Winter arrives in Silchar in December and lasts till February, ushering in cool and crisp weather conditions. Temperatures can drop significantly during the winter months, especially during the night and early morning hours. Warm clothing becomes essential for staying comfortable outdoors, although the daytime temperatures remain relatively mild.

The climate of Silchar showcases a diverse range of weather patterns throughout the year, each season offering its own unique charm and experiences. Whether it's the lush greenery of the monsoon, the pleasant days of autumn, or the cool breezes of winter, Silchar invites visitors to immerse themselves in its natural splendor.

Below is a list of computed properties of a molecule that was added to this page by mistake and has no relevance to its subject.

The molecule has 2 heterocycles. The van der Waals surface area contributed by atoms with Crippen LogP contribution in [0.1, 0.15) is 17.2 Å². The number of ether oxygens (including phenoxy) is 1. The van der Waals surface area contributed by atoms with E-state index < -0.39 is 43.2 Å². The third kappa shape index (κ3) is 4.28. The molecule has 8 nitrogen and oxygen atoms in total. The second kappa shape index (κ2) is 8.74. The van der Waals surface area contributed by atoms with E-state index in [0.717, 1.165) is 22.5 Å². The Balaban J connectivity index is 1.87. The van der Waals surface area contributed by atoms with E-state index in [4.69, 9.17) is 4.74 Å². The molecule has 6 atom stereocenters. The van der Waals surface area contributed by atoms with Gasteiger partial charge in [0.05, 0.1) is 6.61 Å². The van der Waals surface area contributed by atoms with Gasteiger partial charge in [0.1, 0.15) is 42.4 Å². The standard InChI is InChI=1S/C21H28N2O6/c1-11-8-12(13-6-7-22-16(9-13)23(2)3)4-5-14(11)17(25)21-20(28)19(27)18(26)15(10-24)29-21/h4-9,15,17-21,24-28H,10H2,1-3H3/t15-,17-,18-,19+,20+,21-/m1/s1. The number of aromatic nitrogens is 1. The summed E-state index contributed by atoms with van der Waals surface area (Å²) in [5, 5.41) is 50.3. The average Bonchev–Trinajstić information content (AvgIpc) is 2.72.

Exploring Silchar's climate is not just about understanding its meteorological phenomena; it's also about experiencing the rhythm of life that ebbs and flows with the changing seasons. From the vibrant festivities that accompany the monsoon to the cozy warmth of winter gatherings, Silchar embraces its climate as an integral part of its cultural identity.

As travelers traverse the diverse landscapes of Silchar, from the lush tea gardens to the serene lakes and rolling hills, they witness firsthand how the climate shapes not just the environment but also the way of life for the people of this region. Whether seeking adventure amidst the monsoon rains or tranquility in the winter chill, Silchar offers a myriad of experiences that are as varied as its climate.